There isn’t an honest moment in all 96 minutes of Traffik.
Annual stats tracking women's work in the film industry consistently indicate that production gatekeepers are slow to welcome the work of female filmmakers, despite the recent successes of studio-backed femme-helmed and femme-centric blockbusters, and the ongoing inclusion initiatives of feminist groups such as the Alliance of Women Filmmakers and Film Fatales.
The static stats cited result from meticulously researched studies that are undoubtedly reliable, and equally disheartening. However, despite those continually dismal stats, 2017 seems to have introduced an era of heightened awareness about female filmmakers and the importance of presenting female-oriented stories on big screens. There is on the horizon a bloom of cautious optimism.
Throughout 2017, women working in all sectors of the movie industry—including film journalism—were engaged in a full press movement to level the playing field for women in the film game. The emergence of the #MeToo and #TimesUp movements, along with the establishment of women-owned and operated production companies, the development of funding sources dedicated to femme-helmed projects, the demand for inclusion riders and film festivalsí focus on feminist programming herald a real and palpable change industry-wide.
As an activist group supporting feminist progress in the film industry, the Alliance of Women Film Journalists (AWFJ.org), a nonprofit professional association of women who write about film and the movie industry, keeps tabs on films made by and about women throughout each year, conducting what might be considered a very informal study of feminist film production. Each week, AWFJ scans releasing films to select our Movie of the Week (#MOTW), an endorsement feature published weekly on our website at AWFJ.org.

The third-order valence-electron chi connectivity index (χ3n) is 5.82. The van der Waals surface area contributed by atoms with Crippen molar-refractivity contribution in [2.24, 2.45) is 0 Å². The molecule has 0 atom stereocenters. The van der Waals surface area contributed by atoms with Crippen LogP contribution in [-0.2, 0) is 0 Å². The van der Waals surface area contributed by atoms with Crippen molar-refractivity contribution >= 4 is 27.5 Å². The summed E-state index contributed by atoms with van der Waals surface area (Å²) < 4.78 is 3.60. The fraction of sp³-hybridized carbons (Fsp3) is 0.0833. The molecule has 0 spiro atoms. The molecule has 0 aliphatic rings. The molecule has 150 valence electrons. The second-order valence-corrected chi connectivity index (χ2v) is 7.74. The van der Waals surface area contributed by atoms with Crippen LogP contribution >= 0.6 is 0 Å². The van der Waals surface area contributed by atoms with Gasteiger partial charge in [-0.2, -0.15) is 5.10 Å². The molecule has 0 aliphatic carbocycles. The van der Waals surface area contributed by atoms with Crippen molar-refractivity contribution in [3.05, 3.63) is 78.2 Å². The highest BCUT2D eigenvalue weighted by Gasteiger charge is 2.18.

Our goal is to recognize excellent and relevant femme-helmed and femme-centric films and to boost public awareness about them. Our critical standards are high, and we strive to focus on films made by and/or about women, those that tell authentic women's stories about principal female characters who represent women with authenticity and respect. We consider narratives and documentaries, are open to all genres and to films from all corners of the globe. We particularly appreciate films that challenge stereotypical thinking and stir public debate. We don't consider budget or box office, nor do we keep account of crew members' gender. We focus exclusively on product that is becoming available to movie goers and, by publishing quotable blurbs and full reviews from our Team #MOTW members, we present an aggregation of women critics' individual perspectives about the selected film.
And, we have good news.
AWFJ's informal #MOTW study shows an encouraging rise in the number of femme-centric and femme-helmed films released theatrically during 2017. Out of the 52 films we selected for #MOTW endorsement, 38 were directed by women. And, that number is even more impressive when you consider that for five of the 52 weeks we found no releasing films that met AWFJ standards for endorsement, so we posted wraps highlighting previous #MOTW selections or recommending favorite films for holiday watching.
We're critics, not statisticians, but it is easy to calculate that 80.85 percent of our 52 Movie of the Week endorsements in 2017 were given to femme-helmed films.
Additionally, all of the 47 newly releasing films that received our #MOTW endorsement are femme-centric, except "I Am Not Your Negro," which is neither directed by a woman nor femme-centric but is of such great political, social and cultural importance that we simply had to feature it.
That said, it is important to note that for every femme-helmed and/or femme-centric film we featured as #MOTW, there were two, three or more other productions that we didn't pick—not because they were unworthy, but because our choice is limited to just one per week.
So, what are the titles of the films selected as AWFJ's #MOTW during 2017?
The list ranges from films by noted female directors who've garnered nominations and awards for their work to women directors who have mined miniscule resources to birth fabulous first features.
Included in that first category are Dee Rees' "Mudbound" (pictured at top), Ava DuVernay's "13th," Angelina Jolie's "First They Killed My Father," Amma Asante's "A United Kingdom," Agnes Varda's "Faces Places," and Kathryn Bigelow's "Detroit," among others.
But, this is really the moment, and a thrilling opportunity, to shine light on the lesser known films and the women who directed them. You'll find the full roster on AWFJ.org, by searching for "Movie of the Week." Hopefully, you'll seek out and see all of them. Here, in alphabetical order, are ten titles as teasers: